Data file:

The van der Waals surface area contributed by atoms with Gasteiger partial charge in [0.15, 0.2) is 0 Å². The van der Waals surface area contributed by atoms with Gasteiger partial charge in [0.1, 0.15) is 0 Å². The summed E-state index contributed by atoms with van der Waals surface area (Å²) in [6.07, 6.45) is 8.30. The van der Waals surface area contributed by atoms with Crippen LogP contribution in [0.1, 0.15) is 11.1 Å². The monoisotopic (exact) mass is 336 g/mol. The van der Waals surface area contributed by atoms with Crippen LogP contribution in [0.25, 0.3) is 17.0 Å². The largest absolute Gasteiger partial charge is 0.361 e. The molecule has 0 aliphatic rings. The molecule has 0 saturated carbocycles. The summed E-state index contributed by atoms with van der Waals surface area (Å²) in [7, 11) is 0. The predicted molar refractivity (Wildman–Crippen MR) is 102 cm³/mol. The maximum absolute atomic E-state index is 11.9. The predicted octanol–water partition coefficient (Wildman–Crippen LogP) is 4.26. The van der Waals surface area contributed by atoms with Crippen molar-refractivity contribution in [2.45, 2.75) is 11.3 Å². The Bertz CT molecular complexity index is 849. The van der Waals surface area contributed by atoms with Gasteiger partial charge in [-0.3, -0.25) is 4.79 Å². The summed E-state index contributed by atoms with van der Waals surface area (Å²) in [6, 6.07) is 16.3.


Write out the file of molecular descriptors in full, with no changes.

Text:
The van der Waals surface area contributed by atoms with Gasteiger partial charge in [0.15, 0.2) is 0 Å². The van der Waals surface area contributed by atoms with Gasteiger partial charge in [0.1, 0.15) is 0 Å². The summed E-state index contributed by atoms with van der Waals surface area (Å²) in [6.07, 6.45) is 8.30. The van der Waals surface area contributed by atoms with Crippen LogP contribution in [0.1, 0.15) is 11.1 Å². The monoisotopic (exact) mass is 336 g/mol. The van der Waals surface area contributed by atoms with Crippen LogP contribution in [0.25, 0.3) is 17.0 Å². The largest absolute Gasteiger partial charge is 0.361 e. The molecule has 0 aliphatic rings. The molecule has 0 saturated carbocycles. The summed E-state index contributed by atoms with van der Waals surface area (Å²) in [7, 11) is 0. The predicted molar refractivity (Wildman–Crippen MR) is 102 cm³/mol. The maximum absolute atomic E-state index is 11.9. The predicted octanol–water partition coefficient (Wildman–Crippen LogP) is 4.26. The van der Waals surface area contributed by atoms with Crippen molar-refractivity contribution in [2.45, 2.75) is 11.3 Å². The Bertz CT molecular complexity index is 849. The van der Waals surface area contributed by atoms with Gasteiger partial charge in [-0.3, -0.25) is 4.79 Å². The summed E-state index contributed by atoms with van der Waals surface area (Å²) in [6, 6.07) is 16.3.